He’s hunched over the table across from me, studying for his algebra final. If he passes, his time in eighth grade math counts for high school credit. If he does better than passing, he keeps his A for the quarter.
I have his study packet and recite equations. He scratches numbers and symbols and x and y into empty spaces on lined paper, tight-gripping a dull pencil I wish he’d walk downstairs and sharpen.
We get stumped on one and both try to show our work to come up with what we already know is the right answer. The old test has already been graded. I write the numbers on my tablet, where between math problems I’m working out my own equation.
We seek like terms to simplify the algebraic expression.
And yet in my case I’m finding it’s the like terms themselves that are that have made the expression such a riddle to simplify.
When they had finished eating, Jesus said to Simon Peter, “Simon son of John, do you truly love me more than these?”
“Yes, Lord,” he said, “you know that I love you.”
Jesus said, “Feed my lambs.” (John 21:15)
It wasn’t very long ago we watched Peter — after much up-puffing and his “I will go to prison or death” speech — pretend not to know Jesus while soldiers nearly thrashed the life out of Him.
Dust of sifted wheat still between my fingers and under my nails, I see Peter through the cynic’s eye. Peter held such promise. At least he had the courage to take a swipe at one of the guards in the garden, and had he run off in naked terror like one of his companions, he’d not have been in the courtyard at all.
But even Peter, even after Jesus prayed for him not to, fell flat. He collapsed in a heap of cowardly muck as soon as the first guy tried to connect him with the mass of mortal and divine bleeding all over the pavers across the way.
Even after Jesus prayed.
And if I can’t stand straight after Jesus prays, when can I stand at all?
I Phileō You from my Toes
We see this encounter with Jesus, the Living, Resurrected One, and somehow we want to believe Peter gets a little comeuppance. Yes, the Lord would put him back into service, but not before a little vinegar and Tabasco.
And here are these like terms, two words that look and sound the same to our English-speaking eyes and ears but have each their own place in the Greek-speaking language of love.
To agapaō, we understand, is something more otherworldly. It’s unconditional, swells out from the goodness of the lover, not pricked by the merits of the one loved.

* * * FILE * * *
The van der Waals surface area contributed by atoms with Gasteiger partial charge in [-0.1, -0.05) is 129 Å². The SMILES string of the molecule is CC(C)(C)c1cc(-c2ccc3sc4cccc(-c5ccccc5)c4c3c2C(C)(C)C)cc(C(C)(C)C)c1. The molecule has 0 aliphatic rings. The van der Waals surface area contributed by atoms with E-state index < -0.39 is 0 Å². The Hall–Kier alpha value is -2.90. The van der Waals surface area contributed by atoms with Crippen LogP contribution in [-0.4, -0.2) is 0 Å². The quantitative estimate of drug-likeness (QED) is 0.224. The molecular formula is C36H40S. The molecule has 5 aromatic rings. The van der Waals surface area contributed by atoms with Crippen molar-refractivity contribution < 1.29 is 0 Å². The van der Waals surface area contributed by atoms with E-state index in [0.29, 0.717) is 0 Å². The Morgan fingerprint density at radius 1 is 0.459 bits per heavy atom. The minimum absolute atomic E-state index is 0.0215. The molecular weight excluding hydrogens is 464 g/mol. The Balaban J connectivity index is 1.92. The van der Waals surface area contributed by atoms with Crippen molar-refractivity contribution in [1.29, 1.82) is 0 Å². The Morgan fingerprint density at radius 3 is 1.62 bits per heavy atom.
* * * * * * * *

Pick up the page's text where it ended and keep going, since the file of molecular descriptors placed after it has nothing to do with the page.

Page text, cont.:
It is an act of the will, to love in this way.
It’s as though he cannot help himself.
And since we see these terms in this oddest of exchanges, where the Lord asks about one thing and Peter answers with clearly another — and nobody seems to find it odd in the moment — we are left to presume that Peter’s phileō is somehow other than, less than, what Jesus wanted.
And since I’m still finding fault with Peter long after Jesus wrapped forgiveness around his heaving shoulders, it’s easy for me to suppose that Jesus loved Peter while Peter just liked the Lord. That’s how I’ve always been preached the distinction.
Jesus asks him again.
“Simon son of John, do you truly love me?”
He answered, “Yes, Lord, you know that I love you.”
Jesus said, “Take care of my sheep.” (John 21:16)
When Jesus asks the third time, Peter is hurt. Whether he’s hurt because Jesus asked over and over, or he’s hurt that Jesus changed terms — it’s somewhere out there beyond my reach. But this time, Jesus doesn’t ask Do you agapaō Me?
He asks, Do you phileō Me?
Just as Peter’s been saying all along.
Loving from the Heart
When God declared His love for Jesus, He loved Him agapaō style: The Father loves the Son and has placed everything in his hands. (John 3:35)
But then again, He also loved Him the phileō way: For the Father loves the Son and shows him all he does. (John 5:20)
Peter, as it turns out, loved Jesus in the pattern God set, the same way that He loves us.
When Jesus echoed God’s call to His people to love, the call was far reaching. This was no one-dimensional love. The command had depth and breadth: Love the Lord your God with all your heart and with all your soul and with all your mind and with all your strength.
I’m scribbling these words around searching out a way to simplify the expression. And I wonder it has less to do with Peter coming up short, liking Jesus with a cheap knock-off of real love and more to do with getting our whole self involved in the act of loving — with our hearts, souls, minds and strength.
Peter was loving with his heart, just as he’d been told to do. And it seems, perhaps, that Jesus embraced that love that rushed from the very tippy toes of His disciple.